The DePuy Synthes Radial Head Prosthesis System is a two-piece elbow-joint replacement device. DePuy recalled more than 50,000 elbow-joint implants in late 2016 because the stem attaching the device to the lower arm could loosen. Patients implanted with the DePuy Synthes Radial Head Prosthesis System could potentially suffer serious complications including fractures, loss of bone tissue and pain.
If you were injured as a result of an elbow replacement, you may be eligible for compensation.
The DePuy Synthes Radial Head Prosthesis System is designed to replace the arm’s natural radial head. This is the knobby end of the radius, the bone on the thumb side of the lower arm. The device consists of a stem that is inserted into the radius and a head that replaces the natural radial head.
By late 2016, DePuy had received numerous reports that the stems of these devices had loosened in several patients. The company could not determine what exactly caused the problem.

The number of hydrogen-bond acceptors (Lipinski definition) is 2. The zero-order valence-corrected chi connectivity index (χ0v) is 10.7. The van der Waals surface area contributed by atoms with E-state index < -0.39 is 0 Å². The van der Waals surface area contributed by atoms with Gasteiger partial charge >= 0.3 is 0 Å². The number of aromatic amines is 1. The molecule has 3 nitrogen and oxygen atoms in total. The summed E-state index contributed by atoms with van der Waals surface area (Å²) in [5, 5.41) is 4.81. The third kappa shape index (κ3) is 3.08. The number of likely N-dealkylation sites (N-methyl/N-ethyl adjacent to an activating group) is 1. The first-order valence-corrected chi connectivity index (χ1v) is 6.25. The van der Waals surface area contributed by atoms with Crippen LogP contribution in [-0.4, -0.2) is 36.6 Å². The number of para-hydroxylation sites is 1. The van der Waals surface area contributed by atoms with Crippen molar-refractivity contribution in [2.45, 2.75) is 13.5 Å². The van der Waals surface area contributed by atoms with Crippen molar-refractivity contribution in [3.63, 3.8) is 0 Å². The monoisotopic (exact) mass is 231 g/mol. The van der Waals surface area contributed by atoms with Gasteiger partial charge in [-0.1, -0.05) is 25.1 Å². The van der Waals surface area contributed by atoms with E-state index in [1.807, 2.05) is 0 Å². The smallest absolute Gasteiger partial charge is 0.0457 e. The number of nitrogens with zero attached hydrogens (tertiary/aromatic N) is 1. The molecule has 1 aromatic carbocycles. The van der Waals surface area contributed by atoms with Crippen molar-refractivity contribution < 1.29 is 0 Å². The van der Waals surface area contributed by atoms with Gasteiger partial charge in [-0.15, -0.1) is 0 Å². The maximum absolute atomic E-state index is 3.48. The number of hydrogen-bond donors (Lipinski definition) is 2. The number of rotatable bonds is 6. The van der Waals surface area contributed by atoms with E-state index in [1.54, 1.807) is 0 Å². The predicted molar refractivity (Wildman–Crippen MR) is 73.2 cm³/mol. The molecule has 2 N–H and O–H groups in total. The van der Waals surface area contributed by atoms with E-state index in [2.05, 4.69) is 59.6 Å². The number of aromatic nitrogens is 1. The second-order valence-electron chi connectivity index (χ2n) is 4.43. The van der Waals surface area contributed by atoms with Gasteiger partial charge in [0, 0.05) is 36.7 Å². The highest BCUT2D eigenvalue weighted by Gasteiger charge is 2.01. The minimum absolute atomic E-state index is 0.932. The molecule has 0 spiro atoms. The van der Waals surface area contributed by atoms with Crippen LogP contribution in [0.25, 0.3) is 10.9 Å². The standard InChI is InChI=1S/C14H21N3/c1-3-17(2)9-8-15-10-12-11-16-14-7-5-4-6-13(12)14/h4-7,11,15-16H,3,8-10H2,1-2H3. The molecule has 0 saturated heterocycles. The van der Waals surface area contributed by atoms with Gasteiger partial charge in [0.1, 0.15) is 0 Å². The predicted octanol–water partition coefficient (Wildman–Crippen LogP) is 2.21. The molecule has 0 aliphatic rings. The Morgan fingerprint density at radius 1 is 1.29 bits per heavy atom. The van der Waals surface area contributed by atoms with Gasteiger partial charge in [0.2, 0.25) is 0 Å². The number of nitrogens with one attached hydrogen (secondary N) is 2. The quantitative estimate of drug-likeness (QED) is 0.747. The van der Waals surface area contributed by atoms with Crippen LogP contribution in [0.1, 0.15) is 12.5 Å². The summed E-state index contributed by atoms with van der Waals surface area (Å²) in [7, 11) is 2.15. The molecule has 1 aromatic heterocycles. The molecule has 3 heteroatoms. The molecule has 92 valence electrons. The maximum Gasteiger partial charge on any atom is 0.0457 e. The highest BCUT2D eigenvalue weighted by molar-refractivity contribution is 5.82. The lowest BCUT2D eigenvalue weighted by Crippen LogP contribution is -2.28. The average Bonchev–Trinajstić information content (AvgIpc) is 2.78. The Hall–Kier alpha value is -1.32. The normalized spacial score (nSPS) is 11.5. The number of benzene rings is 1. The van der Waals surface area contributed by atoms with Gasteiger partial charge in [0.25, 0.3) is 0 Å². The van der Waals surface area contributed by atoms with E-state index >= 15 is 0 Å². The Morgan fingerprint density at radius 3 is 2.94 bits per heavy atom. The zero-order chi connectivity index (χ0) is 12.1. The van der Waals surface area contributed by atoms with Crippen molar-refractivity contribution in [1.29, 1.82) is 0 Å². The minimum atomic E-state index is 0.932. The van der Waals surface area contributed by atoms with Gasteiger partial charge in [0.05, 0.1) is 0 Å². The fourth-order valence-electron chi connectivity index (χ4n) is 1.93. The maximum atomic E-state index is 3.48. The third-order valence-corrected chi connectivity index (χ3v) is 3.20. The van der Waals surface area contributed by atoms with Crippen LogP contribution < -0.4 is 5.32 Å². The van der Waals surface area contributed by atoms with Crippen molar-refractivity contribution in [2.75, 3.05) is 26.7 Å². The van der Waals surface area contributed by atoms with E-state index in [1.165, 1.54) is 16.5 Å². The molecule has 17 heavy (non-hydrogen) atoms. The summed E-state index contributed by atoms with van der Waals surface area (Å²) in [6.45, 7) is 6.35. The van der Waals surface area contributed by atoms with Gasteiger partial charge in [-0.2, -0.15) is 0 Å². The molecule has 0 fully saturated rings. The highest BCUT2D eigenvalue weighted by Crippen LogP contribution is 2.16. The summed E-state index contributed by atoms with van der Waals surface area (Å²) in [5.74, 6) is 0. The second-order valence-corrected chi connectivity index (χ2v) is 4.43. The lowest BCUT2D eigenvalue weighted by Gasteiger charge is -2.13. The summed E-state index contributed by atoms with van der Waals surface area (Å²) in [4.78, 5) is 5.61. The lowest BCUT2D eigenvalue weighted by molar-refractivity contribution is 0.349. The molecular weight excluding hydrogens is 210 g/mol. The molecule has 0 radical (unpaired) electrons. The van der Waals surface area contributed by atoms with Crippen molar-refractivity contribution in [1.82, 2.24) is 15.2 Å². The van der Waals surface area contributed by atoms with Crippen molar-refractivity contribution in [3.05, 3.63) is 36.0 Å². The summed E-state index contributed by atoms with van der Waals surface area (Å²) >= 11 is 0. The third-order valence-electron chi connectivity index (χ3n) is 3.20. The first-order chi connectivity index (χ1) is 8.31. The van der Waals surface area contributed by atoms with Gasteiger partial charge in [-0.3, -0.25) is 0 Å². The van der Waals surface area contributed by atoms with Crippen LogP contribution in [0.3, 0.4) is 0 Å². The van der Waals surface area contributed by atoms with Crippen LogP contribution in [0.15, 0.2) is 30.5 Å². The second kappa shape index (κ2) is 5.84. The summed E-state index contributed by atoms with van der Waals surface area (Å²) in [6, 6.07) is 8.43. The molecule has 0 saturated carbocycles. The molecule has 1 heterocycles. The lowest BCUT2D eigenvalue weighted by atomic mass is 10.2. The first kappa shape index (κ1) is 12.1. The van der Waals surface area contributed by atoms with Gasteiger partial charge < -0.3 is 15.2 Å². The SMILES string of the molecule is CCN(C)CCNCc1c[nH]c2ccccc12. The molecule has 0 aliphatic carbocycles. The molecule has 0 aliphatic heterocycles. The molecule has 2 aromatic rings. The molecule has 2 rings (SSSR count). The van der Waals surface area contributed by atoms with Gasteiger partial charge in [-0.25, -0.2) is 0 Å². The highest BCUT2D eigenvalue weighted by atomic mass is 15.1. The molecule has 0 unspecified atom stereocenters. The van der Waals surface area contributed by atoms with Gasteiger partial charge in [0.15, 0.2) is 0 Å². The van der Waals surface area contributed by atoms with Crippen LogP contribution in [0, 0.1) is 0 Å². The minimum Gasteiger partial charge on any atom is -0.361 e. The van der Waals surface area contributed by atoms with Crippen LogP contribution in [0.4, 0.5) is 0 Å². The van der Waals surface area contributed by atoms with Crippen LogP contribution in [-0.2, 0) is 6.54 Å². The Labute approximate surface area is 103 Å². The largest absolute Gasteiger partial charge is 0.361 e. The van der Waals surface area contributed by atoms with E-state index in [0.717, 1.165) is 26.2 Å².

“[W]e believe the cause to be multifactorial (including possible product characteristics, operative and patient factors),” DePuy said in its global market removal letter.
The company said the head component was not involved in the loosening issue and DePuy said that component would remain available — without the stem — for revision surgeries requiring the replacement of the head component only.
The U.S. Food and Drug Administration (FDA) classified DePuy’s action as a Class 2 Device Recall, which the agency defines as “A situation where a product may cause a temporary or reversible health problem or where there is a slight chance that it will cause serious health problems or death.”
The DePuy Synthes Radial Head Prosthesis System and similar devices may be used to replace the natural radial head if it becomes fractured beyond the point of repair. The American Academy of Orthopaedic Surgeons estimates radial head fractures happen in about 20 percent of all acute elbow injuries and 10 percent of elbow dislocations.
People with certain degenerative conditions such as arthritis or other conditions that have advanced to serious levels and that do not respond to other treatments may be candidates for this type of device.